On Yesterday Our Way, released 1982 by Philips on their Norwegian Composers series, several Norwegian composers were asked to write music for Renaissance or folk instruments, to be interpreted by members of the Oslo and Bergen Symphony orchestras. The first 2 tracks were in fact commissioned in 1976 by Oslo’s Kunstindustrimuseet, or Museum of Applied Arts, using instruments from their collection, namely a crumhorn and a recorder, and here interpreted by members of the Musica Viva Ensemble. Not that Norwegian composers had to be pushed too much to use folk or ancient instruments, a habit that is part of Norway’s music scene. Even in the avantgarde setting of Arne Nordheim’s Draumkvedet – The Dream Ballad, 1994, a music drama with electronic sounds a-plenty, traditional instruments and folk singers are an integral part of the play.
♫ The compositions on this LP are for solo instrument (Alpenhorn, lure, flute) or small ensemble (crumhorn and flute ensembles). The wonderful Nordheim track is for lure (a smaller Alpenhorn) and a tape of pre-recorded lure with ring modulator effect. Generally speaking, the music on Yesterday Our Way is rather intemporal and would be hard to locate in time – somewhere between Medieval times and 20th century, I guess.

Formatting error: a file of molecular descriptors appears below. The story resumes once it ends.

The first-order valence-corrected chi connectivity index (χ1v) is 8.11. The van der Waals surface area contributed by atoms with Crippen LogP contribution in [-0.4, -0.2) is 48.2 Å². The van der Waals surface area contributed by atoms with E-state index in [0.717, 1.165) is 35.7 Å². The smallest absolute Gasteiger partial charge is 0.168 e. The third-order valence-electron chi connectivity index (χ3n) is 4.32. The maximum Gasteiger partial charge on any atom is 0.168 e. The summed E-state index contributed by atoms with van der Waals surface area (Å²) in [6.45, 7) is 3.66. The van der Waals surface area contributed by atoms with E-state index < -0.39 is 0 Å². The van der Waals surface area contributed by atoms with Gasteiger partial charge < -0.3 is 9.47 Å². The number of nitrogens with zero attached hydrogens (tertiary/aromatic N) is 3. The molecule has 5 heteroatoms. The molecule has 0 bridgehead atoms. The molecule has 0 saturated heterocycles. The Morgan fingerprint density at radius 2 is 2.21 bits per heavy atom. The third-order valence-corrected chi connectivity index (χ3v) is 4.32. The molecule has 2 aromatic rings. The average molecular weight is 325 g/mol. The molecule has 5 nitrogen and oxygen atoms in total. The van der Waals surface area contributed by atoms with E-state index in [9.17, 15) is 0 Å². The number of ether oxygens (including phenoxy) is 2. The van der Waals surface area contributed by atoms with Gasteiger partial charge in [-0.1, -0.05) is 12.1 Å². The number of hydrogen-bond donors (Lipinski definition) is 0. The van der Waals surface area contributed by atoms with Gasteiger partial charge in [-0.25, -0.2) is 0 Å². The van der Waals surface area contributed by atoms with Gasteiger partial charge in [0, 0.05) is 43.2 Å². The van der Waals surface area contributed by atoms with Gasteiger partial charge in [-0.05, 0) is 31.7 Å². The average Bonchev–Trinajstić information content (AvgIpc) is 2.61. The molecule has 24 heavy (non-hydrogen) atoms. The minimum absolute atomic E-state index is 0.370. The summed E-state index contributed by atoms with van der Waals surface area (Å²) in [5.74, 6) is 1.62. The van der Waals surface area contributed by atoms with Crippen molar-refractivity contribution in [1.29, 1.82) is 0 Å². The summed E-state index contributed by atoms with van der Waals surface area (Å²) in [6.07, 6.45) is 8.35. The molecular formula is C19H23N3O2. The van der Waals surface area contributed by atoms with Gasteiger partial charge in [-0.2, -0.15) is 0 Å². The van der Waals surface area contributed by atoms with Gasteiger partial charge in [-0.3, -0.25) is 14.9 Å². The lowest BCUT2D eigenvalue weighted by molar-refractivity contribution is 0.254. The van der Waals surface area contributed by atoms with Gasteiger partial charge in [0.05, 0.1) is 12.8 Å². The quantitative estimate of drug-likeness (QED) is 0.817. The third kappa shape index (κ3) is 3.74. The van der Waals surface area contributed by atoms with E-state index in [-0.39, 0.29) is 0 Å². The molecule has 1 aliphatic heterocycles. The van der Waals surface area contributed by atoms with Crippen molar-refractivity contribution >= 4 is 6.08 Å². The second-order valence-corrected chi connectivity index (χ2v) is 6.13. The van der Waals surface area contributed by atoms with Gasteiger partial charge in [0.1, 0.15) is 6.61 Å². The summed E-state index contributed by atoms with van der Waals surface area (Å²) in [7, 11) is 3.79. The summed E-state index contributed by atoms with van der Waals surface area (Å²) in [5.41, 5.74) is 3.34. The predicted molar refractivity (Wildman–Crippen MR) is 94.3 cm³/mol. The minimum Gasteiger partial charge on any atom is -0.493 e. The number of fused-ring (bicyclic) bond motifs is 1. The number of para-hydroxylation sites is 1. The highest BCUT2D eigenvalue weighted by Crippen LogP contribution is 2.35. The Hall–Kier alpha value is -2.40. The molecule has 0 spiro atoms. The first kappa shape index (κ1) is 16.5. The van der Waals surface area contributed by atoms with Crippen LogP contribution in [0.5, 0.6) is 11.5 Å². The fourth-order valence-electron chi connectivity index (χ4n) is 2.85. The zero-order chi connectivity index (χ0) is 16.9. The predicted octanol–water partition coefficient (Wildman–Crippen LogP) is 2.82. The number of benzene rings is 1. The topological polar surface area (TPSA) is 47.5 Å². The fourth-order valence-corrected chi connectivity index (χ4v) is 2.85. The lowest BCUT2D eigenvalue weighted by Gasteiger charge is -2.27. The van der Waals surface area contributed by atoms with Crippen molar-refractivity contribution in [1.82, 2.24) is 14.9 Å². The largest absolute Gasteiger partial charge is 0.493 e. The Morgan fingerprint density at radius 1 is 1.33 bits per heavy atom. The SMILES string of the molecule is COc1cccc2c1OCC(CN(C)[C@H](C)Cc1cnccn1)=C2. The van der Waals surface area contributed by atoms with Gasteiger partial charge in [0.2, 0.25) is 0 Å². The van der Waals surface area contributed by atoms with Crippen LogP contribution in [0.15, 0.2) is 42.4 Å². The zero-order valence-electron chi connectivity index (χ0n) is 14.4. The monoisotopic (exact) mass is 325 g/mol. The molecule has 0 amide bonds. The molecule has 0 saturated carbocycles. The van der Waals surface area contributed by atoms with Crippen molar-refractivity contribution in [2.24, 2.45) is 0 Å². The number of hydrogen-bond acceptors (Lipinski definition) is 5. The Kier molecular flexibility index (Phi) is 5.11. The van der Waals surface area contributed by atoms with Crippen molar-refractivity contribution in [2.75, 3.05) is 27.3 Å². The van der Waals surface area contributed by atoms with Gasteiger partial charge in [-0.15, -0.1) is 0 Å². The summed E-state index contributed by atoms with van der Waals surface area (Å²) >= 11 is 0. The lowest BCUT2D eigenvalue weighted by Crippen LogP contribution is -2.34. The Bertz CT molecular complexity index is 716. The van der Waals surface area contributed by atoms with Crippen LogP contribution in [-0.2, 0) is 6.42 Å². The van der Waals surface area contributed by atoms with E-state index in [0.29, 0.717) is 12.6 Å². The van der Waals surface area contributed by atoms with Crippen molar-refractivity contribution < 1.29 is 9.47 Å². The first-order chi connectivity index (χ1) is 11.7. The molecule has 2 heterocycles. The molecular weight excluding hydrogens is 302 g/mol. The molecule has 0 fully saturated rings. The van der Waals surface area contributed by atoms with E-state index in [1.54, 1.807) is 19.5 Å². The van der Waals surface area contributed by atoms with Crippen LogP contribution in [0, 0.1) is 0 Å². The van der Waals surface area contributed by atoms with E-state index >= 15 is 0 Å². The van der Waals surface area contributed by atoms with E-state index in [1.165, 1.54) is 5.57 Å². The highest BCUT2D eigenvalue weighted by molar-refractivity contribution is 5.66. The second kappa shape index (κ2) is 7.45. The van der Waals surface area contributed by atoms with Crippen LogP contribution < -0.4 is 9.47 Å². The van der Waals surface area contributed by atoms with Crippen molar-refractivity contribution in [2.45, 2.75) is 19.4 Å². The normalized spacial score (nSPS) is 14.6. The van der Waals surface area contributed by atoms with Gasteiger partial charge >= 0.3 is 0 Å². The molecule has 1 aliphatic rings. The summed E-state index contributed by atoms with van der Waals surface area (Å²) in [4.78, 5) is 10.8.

Thanks to reader sto for this wonderful rip. See his other contribution to the blog here.
01 Ketil Hvoslef KIM (7:36)
02 Kåre Kolberg Pasticcio Per Flauti Dolce (6:07)
03 Sigurd Berge Alpehornlåt (4:55)
04 Arne Nordheim OHM (For Lur Og Lydbånd) (7:44)
05 Lasse Thoresen Med Åpen Hånd Eller Knyttet Neve (5:56)
06 Finn Arnestad Vesletjennet (For Tussefløyte And Orchestra) (1:55)
Total time 34:20
LP released by Philips, Norway, 1982